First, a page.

A different metric, used by the White House and CDC, defines the red zone as over 100 cases per 100K in a week or more (total weekly cases instead of daily average cases used by Harvard). I track our weekly cases per 100K metric daily on my Today in Georgia page, which is updated daily. As of Friday, July 23, Georgia is at 110 weekly total cases per 100K (up from 62 last week) for confirmed and antigen cases combined. Unfortunately, we moved back to the red category by this metric (High transmission).

In the graph below, I show confirmed (PCR) cases and testing. The percent of positive tests is shown in a second graph below. Free COVID tests are readily available all over the state for anyone who wants one.

If you want to see a table of the raw numbers with additional explanation of the numbers, I created a separate page for the chart of Weekly Testing and Cases.

Reported Cases vs. Actual

In the graph below, the blue bars represent the number of reported cases in a given week, and the orange squares represent the number of COVID cases where symptom onset or lab test occurred that week. All of the actual case total (in orange) are subject to change some over time. However, the majority of changes will occur in the final week of the graph, which is likely less than half of the final amount it will be, and the previous weeks should see smaller changes. In the fall/winter wave, test results were processed and reported fairly quickly, so the peak of cases by onset date and report date were both the week ending January 9th. Remember that the final week of this graph is still quite incomplete.

Reported Deaths vs. Actual

Georgia records deaths by actual date of death on their graph on the DPH web site, and I track this, so that I can report on how many of the reported deaths each week are recent deaths vs. older deaths. Deaths reported in a given week often did not occur in the past week, or even the previous week.

The following table shows when the confirmed deaths reported over the past week occurred. There was a net change of 46 confirmed deaths since last Friday.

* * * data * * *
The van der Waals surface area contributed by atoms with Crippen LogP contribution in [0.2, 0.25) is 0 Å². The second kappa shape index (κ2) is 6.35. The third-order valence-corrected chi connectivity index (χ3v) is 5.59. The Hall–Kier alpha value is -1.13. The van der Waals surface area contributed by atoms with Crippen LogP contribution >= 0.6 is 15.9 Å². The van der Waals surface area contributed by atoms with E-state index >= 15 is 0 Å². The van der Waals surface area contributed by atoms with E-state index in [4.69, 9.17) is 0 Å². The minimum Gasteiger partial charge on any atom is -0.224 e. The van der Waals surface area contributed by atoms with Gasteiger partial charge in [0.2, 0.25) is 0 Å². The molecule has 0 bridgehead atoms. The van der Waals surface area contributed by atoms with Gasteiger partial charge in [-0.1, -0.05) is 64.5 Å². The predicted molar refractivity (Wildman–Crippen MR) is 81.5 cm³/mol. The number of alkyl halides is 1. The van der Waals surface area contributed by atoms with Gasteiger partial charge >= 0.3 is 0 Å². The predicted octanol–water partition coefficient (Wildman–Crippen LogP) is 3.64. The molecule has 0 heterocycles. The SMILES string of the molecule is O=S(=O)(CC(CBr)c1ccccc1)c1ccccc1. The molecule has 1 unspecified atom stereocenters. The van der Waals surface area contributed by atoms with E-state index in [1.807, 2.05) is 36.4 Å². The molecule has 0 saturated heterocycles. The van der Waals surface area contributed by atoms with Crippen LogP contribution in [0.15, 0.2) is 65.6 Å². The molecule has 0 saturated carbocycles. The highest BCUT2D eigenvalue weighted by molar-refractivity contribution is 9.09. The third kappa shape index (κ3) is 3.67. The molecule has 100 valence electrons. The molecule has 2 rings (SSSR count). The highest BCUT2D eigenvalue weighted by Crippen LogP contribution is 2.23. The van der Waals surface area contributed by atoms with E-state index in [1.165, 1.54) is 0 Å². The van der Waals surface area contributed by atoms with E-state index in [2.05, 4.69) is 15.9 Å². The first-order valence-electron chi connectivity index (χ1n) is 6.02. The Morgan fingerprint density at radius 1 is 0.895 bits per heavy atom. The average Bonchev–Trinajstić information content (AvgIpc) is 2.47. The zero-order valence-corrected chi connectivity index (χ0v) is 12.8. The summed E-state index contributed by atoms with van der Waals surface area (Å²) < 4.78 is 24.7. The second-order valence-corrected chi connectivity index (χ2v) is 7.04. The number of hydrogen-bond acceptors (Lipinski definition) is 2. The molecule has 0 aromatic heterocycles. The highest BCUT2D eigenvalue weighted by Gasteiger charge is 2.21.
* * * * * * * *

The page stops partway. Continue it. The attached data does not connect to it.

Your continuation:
MonthTotal DeathsChange
March ’20236
April ’201193
May ’20950
June ’20639
July ’201504
August ’202046
September ’201143
October ’20815-1
November ’20964-1
December ’211833+2
January ’213566+3
February ’211807-2
March ’21825
April ’21506+1
May ’21372+1
June ’21204+8
July ’2160+35

You can see on the graph below that in 2021, we’ve had a lot of weeks with a higher percentage of older deaths reported. This prevents the reported deaths from dropping more quickly as we continue to audit and report deaths that occurred months ago.

You can see in the second graph below that initial death reporting in the first two weeks has been making up about half the total deaths for the week lately. During peaks, initial death reporting can be lower. Deaths peaked the week ending January 16th. Keep in mind that total deaths in Georgia are always highest in January and February, due to the normal pattern of respiratory viruses, so it’s not surprising to see an increase at this time, especially given the high case rate we saw throughout December. However, deaths by date of death dropped rapidly in February and March, and now near their lowest point since March 2020.

There is often lower death reporting on Sundays and Mondays, and fluctuations from day to day, with higher days often on Tuesdays, so it remains important not to focus on the number of reported deaths in a single day. It does not reflect the number of actual deaths that actually occurred that day. Read more about how deaths are reported in Georgia.

In the graph below, the blue lines represent the number of reported deaths in a given week, and the orange squares represent the number of known COVID deaths that actually occurred that week. All of the actual death numbers (orange squares) are subject to change some over time. However, the largest changes typically occur within the two final weeks. Deaths for recent weeks, especially this past week (which is still preliminary) will increase further over the next few weeks.

Hospitalization Data

I have links on my Hospitalizations page to external dashboards showing more detailed hospitalization data by region. Keep in mind the numbers below only include the hospitalizations of those confirmed with COVID. A graph showing those combined numbers is available on my Hospitalizations page.

Links to Graphs